Friday, April 26, 2024

What’s New? (And What Isn’t?)

By David S. Prescott, LICSW

Recent changes involving ATSA have inspired discussions about change. Over the years, ATSA has been many things to many people, inspiring comments such as “the ATSA conference is like coming home.” Not surprisingly, some discussion has focused on changes in leadership: Our Executive Director (Amber Schroeder) and new members of the professional staff are fully settled into their roles. The office itself is primarily virtual, with ATSA staff spread through various parts of the US (and if the pandemic has taught us anything, it’s that this kind of arrangement can be as effective as it is economical). Each of the individuals involved are getting excellent reviews by ATSA’s board of directors. And to top it off, ATSA’s leadership has updated our mission statement:

Creating a world where ending sexual harm is a shared responsibility and an achievable goal.  ATSA champions research and treatment, informs public policy, and advocates for best practice. Together, we can shift narratives on preventing sexual abuse perpetration.

It doesn’t end there, though. Every individual involved, in the office and on the board, has worked to make and adapt to the many changes necessary in the times. These changes have been as singular as getting task force reports finished and as broad as addressing the economic realities of the times. It is therefore no surprise that many would have questions about the direction the organization is going in. Indeed, there has just been a survey to inform the next iteration of our strategic plan. Some members have naturally expressed confusion, while others have observed that change is hard.

A Look Back

This all seems worth mentioning against the backdrop of our history. So much has changed. Memories of my earliest experiences with ATSA include listening to speakers such as Elaine Hatfield speaking about the history of romantic love and Dennis Doren discussing the evidence behind his approaches to risk assessment. Fran Henry, the Founder of Stop It Now! Talked about sexual abuse through a public health lens, which authors such Joan Tabachnick and Geral Blanchard were also beginning to discuss. Bill Marshall gave a plenary address in which he discussed the emerging but little-known Good Lives Model. At the time, these were all true innovations. Even the idea that sexual abuse is preventable was arguably in its infancy.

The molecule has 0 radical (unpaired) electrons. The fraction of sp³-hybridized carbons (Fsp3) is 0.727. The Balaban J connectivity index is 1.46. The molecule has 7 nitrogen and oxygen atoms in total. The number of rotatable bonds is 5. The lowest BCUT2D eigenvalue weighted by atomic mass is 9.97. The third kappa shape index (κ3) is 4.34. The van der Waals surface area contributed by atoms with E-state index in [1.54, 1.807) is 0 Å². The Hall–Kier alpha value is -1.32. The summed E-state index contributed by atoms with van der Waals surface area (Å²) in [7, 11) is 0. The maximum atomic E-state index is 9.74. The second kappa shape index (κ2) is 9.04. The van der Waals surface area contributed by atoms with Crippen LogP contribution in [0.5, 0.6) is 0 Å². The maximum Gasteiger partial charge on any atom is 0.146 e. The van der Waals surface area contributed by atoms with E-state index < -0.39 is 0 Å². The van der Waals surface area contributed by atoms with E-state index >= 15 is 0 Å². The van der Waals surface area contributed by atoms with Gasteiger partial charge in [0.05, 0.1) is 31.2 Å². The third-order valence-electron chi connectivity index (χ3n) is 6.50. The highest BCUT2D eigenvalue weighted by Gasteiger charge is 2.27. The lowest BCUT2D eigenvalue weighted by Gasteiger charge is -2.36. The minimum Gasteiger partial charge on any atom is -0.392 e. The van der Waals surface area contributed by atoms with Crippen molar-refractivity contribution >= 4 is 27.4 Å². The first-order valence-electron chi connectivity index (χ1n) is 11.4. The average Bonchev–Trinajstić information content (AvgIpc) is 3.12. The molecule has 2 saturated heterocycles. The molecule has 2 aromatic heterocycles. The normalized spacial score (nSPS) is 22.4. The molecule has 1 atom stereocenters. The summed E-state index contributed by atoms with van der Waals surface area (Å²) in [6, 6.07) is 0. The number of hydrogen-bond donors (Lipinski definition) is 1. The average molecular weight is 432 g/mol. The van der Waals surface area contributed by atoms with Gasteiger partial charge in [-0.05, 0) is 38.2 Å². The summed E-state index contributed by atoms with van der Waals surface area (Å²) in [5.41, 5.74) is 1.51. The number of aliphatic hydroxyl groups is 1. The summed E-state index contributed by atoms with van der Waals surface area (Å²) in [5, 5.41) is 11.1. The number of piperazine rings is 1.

The Present Landscape

Fast forward to the present: in the past several weeks, I’ve had the privilege of attending the MnATSA and MATSA/MASOC conferences. To name just a few of the topics (and with apologies to all that are not mentioned):

·       Sexual behavior in the current era (with researcher par excellence Debby Herbenick reviewing her findings on the prevalence of rough sex and choking)

·       Treatment of clients with high levels of psychopathic traits (which was not the dominant belief at the turn of the century)

·       How to communicate with the media (in which Kelly Socia provides hair-raising examples; it is no wonder he has been asked to speak at so many conferences)

·       Sex positivity and inclusivity (presented by different people, such as Bud Ballinger and Molly Shepard in different locations, with Nikole Nassen presenting elsewhere on the topic in the coming weeks)

·       Cultural reverence, humility, and competence (with Apryl Alexander, although Tyffani Dent has spoken on this elsewhere many times in the past few months)

·       Assessments of the Impact of Race and Culture (a/k/a IRCA assessments

·       Raising awareness of the challenges faced by LGBTQ+ people (multiple workshops!)